California dominates in rooftop solar in particular, with over 11,000 MW of small-scale solar capacity installed on homes and businesses as of 2021 [2]. This is more rooftop solar than the entire country had 5 years ago. California has over 1.3 million solar installations across the state, with solar panels on over 15% of single family homes.

California’s plentiful sunshine and supportive policies like net metering have enabled this solar boom. The California Solar Initiative and later programs like GoSolar California have incentivized rooftop installations. With smart inverters, California has managed to integrate all this distributed solar while maintaining grid reliability.

Renewable Energy Jobs in California

California is a leader in renewable energy job creation. According to a recent report from E2 (Environmental Entrepreneurs), there are over 500,000 clean energy jobs in California, representing 3% of all jobs in the state. This includes over 86,000 solar jobs and over 26,000 wind energy jobs (E2 2022 Report).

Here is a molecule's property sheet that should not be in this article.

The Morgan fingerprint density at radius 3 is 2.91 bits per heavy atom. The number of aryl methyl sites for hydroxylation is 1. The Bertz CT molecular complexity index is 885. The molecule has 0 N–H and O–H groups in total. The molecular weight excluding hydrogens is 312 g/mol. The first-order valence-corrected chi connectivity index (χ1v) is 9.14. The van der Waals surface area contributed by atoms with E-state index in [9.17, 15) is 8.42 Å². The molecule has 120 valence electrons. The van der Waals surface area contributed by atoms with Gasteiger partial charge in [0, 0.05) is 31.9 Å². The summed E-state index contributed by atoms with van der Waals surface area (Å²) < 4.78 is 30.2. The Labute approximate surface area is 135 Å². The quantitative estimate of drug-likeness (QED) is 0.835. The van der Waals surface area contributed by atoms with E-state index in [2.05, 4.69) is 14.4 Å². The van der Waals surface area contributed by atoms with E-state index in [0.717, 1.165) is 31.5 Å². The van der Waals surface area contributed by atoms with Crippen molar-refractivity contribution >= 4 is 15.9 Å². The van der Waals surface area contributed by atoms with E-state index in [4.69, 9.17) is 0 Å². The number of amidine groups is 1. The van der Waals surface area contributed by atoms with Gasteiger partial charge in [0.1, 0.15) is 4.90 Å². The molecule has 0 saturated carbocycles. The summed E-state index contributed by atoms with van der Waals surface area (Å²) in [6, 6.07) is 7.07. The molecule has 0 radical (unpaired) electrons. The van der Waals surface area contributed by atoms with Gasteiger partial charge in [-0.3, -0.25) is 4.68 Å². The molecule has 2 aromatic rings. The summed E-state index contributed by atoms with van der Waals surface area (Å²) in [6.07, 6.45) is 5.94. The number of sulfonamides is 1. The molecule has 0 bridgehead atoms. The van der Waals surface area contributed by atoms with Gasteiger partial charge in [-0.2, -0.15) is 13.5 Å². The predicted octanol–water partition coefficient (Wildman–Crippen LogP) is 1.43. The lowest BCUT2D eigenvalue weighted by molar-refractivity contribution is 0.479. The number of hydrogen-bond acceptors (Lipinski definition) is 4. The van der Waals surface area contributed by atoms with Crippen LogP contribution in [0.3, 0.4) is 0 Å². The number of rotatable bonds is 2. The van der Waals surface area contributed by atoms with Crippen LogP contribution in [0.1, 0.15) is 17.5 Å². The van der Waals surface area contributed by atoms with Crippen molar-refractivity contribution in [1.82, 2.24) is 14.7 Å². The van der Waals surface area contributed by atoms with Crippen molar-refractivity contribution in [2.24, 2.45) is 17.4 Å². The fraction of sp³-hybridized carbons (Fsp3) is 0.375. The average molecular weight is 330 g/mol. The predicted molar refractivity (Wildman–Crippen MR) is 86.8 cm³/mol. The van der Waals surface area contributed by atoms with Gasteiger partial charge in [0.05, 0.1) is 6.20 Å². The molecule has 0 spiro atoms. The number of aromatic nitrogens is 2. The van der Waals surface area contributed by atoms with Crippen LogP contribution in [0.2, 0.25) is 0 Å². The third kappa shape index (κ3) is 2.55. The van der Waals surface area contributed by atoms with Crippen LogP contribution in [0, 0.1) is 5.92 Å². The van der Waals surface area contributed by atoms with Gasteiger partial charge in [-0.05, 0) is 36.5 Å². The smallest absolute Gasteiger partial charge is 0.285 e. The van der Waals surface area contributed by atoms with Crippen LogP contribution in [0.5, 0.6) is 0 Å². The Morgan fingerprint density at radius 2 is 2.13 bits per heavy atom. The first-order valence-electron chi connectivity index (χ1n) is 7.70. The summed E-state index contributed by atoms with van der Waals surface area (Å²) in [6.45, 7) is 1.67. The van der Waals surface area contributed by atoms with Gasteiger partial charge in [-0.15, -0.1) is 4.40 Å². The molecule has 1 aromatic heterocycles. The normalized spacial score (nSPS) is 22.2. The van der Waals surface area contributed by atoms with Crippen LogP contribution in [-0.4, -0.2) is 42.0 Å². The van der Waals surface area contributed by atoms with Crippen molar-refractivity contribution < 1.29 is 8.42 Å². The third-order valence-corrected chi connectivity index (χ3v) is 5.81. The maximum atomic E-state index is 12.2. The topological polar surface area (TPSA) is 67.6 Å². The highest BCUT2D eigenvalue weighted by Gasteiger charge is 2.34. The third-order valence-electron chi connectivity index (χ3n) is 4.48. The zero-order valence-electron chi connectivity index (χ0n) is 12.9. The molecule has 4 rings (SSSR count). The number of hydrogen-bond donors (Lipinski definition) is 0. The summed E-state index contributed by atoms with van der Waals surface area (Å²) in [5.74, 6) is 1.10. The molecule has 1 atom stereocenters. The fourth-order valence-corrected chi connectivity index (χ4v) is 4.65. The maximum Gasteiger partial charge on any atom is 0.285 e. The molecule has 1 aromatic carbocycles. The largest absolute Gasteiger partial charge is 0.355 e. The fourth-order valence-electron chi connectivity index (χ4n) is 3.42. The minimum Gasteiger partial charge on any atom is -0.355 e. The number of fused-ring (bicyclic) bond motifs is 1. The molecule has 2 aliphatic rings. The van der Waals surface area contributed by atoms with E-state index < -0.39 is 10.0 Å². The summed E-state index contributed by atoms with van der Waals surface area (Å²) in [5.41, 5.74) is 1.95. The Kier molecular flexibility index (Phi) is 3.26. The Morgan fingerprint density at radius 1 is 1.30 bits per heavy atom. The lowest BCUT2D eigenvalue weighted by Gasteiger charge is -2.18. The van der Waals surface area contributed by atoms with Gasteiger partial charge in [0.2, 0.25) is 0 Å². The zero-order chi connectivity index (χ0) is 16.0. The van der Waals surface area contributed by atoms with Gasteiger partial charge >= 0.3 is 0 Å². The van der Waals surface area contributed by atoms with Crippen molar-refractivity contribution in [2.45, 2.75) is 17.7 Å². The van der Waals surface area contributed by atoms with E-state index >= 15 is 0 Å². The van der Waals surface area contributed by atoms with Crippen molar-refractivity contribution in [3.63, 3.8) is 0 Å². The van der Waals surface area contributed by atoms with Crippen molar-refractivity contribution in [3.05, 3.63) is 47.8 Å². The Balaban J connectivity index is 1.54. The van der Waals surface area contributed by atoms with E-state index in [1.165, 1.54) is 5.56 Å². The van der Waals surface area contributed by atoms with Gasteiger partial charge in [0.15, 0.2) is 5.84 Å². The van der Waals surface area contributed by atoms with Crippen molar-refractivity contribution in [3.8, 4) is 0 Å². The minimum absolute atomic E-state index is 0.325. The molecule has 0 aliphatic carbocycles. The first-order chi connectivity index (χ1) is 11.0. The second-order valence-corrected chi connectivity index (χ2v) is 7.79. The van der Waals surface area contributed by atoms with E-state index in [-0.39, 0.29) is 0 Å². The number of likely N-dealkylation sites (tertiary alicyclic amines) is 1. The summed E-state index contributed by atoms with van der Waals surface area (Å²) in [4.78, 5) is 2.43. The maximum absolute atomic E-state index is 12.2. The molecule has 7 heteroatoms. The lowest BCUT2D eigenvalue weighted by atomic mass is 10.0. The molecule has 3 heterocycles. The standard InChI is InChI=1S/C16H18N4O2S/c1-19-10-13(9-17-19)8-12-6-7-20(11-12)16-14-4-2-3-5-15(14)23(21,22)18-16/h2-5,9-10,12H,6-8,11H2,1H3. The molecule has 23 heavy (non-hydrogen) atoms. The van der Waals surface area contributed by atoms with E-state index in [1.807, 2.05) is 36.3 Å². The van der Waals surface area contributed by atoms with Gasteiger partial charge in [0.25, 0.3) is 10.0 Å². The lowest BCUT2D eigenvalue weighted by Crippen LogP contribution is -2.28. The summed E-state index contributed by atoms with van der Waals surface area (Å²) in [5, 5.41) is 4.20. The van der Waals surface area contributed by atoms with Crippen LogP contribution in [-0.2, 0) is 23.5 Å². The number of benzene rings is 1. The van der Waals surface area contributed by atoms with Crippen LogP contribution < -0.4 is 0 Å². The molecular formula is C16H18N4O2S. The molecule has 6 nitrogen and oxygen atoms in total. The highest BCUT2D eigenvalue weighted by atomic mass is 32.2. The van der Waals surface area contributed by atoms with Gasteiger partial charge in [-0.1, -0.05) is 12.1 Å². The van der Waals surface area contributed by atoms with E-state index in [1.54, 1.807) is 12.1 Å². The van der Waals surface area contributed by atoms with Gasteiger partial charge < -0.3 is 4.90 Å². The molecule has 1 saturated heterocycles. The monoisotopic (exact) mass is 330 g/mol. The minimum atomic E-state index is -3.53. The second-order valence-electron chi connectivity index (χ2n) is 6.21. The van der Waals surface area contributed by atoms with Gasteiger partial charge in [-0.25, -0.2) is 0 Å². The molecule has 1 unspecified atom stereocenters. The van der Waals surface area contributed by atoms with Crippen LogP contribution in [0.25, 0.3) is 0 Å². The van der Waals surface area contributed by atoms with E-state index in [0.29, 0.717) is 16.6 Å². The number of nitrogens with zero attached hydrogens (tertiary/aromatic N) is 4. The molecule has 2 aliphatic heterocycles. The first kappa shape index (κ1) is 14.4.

Many of the renewable energy jobs are concentrated in areas like the Central Valley and Greater Los Angeles. For example, a search on Indeed.com for renewable energy jobs in Tracy, CA returned openings such as field technicians, solar installers, and project managers (Indeed – Renewable Energy Jobs in Tracy, CA). There are also over 4,000 open renewable energy positions just on LinkedIn for California, including solar advisors and wind turbine technicians (LinkedIn – California Renewable Energy Jobs).

With California continuing to set ambitious renewable energy goals, the state is expected to see strong growth in clean energy jobs in the coming years across solar, wind, energy efficiency, grid modernization, storage, electric vehicles, and more.

California’s Renewable Energy Investments